Governments shouldn't, as the US libertarian philosopher Robert Nozick wrote in Anarchy, State, and Utopia (1974),
The idea of designer euthanasia naturally flows out of what many consider a positive development in the modern world - the enormous value placed upon free choice and the voluntary.
The ideal of individual freedom has already overturned many social and sexual taboos:
And if the worry is that legalizing designer euthanasia would send everyone rushing to arrange their death, then I think we should worry about why we have this worry.
The upshot of anxiety
about the idea of Designer Endings should be to take greater
responsibility for the social world that we have created. It's
undesirable, in a free society, to make people prisoners of
Many of us already live in business-obsessed cultures that threaten to turn life into one long sales pitch. Capitalism, as Marxists have long observed, grows in part by colonizing aspects of life once thought too precious to be framed as a business opportunity.
These business opportunities are often celebrated as new freedoms - as when a religious day of rest is opened up for shopping - but can be met with a sad sense that life has become entirely owned by commercial activity...
Thus, the idea that people should design their death in coordination with euthanasia businesses perhaps sounds like one more dystopian capitalist possibility of the near-future.
The prospect might produce not just
moral outrage but aesthetic horror - akin to hearing of proposals to
beam advertising on to the Moon.
But if the idea of turning euthanasia into a business is what you find most objectionable about designer euthanasia, then think of Designer Endings as a cooperative nonprofit run by a group of friendly anarchists.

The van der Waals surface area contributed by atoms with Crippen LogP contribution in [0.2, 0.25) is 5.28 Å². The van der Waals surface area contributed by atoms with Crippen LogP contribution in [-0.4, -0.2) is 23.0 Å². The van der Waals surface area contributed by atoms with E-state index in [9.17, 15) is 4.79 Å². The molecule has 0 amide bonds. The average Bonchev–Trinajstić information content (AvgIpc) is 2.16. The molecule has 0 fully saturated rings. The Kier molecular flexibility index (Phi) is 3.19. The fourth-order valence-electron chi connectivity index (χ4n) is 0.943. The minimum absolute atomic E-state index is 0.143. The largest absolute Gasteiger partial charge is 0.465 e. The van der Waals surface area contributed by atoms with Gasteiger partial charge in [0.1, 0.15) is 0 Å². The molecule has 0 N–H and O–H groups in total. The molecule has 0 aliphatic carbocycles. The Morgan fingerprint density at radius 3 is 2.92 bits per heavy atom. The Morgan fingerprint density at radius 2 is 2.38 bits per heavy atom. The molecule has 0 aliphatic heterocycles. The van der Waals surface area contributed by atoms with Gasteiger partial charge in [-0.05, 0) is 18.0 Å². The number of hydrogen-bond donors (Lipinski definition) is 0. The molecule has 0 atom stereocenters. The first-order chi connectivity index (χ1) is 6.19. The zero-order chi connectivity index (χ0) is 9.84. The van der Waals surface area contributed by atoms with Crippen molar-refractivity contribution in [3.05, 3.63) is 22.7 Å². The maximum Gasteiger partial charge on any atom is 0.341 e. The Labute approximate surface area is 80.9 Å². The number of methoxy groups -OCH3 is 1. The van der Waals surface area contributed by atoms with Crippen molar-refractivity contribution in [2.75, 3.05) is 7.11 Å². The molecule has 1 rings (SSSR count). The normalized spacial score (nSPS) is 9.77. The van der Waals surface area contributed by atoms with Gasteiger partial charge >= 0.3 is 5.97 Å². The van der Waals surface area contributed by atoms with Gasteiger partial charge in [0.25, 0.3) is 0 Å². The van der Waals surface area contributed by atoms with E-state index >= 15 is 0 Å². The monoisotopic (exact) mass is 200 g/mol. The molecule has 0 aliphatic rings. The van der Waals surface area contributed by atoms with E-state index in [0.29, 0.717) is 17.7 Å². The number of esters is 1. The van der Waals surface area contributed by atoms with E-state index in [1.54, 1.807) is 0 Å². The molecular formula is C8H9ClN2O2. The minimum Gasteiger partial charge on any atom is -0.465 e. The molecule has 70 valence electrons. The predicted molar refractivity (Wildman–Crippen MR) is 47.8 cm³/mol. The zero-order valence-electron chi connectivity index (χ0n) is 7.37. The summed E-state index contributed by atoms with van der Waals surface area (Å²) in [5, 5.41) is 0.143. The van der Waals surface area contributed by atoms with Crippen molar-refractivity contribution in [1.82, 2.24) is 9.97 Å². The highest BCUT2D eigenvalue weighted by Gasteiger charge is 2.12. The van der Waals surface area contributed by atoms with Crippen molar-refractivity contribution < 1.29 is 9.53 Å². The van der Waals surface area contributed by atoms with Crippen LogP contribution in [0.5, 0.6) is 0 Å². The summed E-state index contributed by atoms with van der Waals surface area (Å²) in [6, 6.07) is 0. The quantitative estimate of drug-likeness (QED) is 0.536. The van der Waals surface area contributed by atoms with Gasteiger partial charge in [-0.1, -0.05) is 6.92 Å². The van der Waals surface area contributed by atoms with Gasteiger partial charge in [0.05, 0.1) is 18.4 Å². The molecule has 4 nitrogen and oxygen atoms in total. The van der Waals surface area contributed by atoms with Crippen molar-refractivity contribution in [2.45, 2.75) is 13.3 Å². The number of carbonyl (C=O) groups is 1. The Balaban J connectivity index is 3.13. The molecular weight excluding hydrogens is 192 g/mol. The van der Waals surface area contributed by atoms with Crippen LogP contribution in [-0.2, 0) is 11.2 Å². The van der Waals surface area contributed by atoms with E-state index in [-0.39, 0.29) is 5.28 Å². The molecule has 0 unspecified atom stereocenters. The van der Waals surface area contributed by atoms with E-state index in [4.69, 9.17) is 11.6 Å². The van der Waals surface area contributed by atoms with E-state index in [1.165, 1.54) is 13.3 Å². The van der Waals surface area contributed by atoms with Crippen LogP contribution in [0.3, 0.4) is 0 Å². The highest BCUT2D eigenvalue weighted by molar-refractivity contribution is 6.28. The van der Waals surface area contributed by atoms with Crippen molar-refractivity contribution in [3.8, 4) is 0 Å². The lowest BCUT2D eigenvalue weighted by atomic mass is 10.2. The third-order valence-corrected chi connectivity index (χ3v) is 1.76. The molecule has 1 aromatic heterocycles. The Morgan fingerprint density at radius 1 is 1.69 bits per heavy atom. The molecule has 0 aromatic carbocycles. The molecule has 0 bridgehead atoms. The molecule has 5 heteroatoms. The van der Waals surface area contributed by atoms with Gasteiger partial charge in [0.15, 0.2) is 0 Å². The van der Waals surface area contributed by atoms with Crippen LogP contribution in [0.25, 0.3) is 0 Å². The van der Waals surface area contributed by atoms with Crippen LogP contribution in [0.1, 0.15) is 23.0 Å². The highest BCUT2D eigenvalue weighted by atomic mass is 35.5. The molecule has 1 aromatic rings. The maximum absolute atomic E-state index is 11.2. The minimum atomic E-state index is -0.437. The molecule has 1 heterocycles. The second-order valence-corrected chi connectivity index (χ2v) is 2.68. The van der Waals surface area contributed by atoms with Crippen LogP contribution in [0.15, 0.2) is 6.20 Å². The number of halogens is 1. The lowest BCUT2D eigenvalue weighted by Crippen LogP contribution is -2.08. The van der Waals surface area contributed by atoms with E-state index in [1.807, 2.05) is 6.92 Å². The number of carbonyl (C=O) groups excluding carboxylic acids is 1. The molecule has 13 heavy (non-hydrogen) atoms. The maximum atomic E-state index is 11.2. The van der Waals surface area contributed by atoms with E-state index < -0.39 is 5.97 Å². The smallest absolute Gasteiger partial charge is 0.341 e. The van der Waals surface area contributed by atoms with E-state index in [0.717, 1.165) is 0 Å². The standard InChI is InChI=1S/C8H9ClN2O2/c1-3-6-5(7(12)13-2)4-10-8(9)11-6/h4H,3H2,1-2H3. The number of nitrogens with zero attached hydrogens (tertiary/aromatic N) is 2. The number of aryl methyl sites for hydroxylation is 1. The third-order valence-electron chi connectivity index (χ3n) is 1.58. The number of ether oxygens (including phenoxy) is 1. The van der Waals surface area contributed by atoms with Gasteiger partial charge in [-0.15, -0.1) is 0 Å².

The point, ultimately, is to liberate discussion of euthanasia from its standard medical context, and to cultivate our sense of possibilities with regards to death.
We can't, for practical medical reasons, always take euthanasia away from doctors but it's nonetheless worth thinking of how euthanasia might be liberated from medicine in the same way that, say, weddings have been liberated from religion.
There is a wide and wild range of ways that we might want to have the freedom to die.
We can imagine other, more controversial cases.
The poor might continue
to die painful, unchosen deaths while the wealthy have grand
New freedoms and new abilities often generate new inequalities.
Many will think that, if there is a right to die, then it is a negative right:
Designer euthanasia, in such circumstances, could be legal - the question would then be,
Death, as the old saying goes, is the great leveler, and at least one of the insights packed into this expression is the thought that none of us gets to control when or how we die.
But designer euthanasia would change this.
The poor might continue to die painful, natural, unchosen deaths while the wealthy have grand farewell parties.
This is not necessarily an argument against permitting chosen endings:
undoubtedly one of the potential consequences of legally allowing
people to choose and control the time and manner of their death.
What I have argued is that the liberal grounds for permitting medical euthanasia are also grounds for permitting chosen death more broadly - i.e., not just for medical reasons, and not necessarily in a medical setting.
We can think more expansively about what kinds of endings we might choose if given the social and political freedom to do so. There is room to be far more active and imaginative, and less passive and resigned, in relation to death.
We have the ability to transform what might seem like fantasy into a live, practical question:
Imagine a routine scan reveals that you have incurable cancer.
The medical consultant estimates you have three months left to live at most.
You remember the poster from Designer Endings.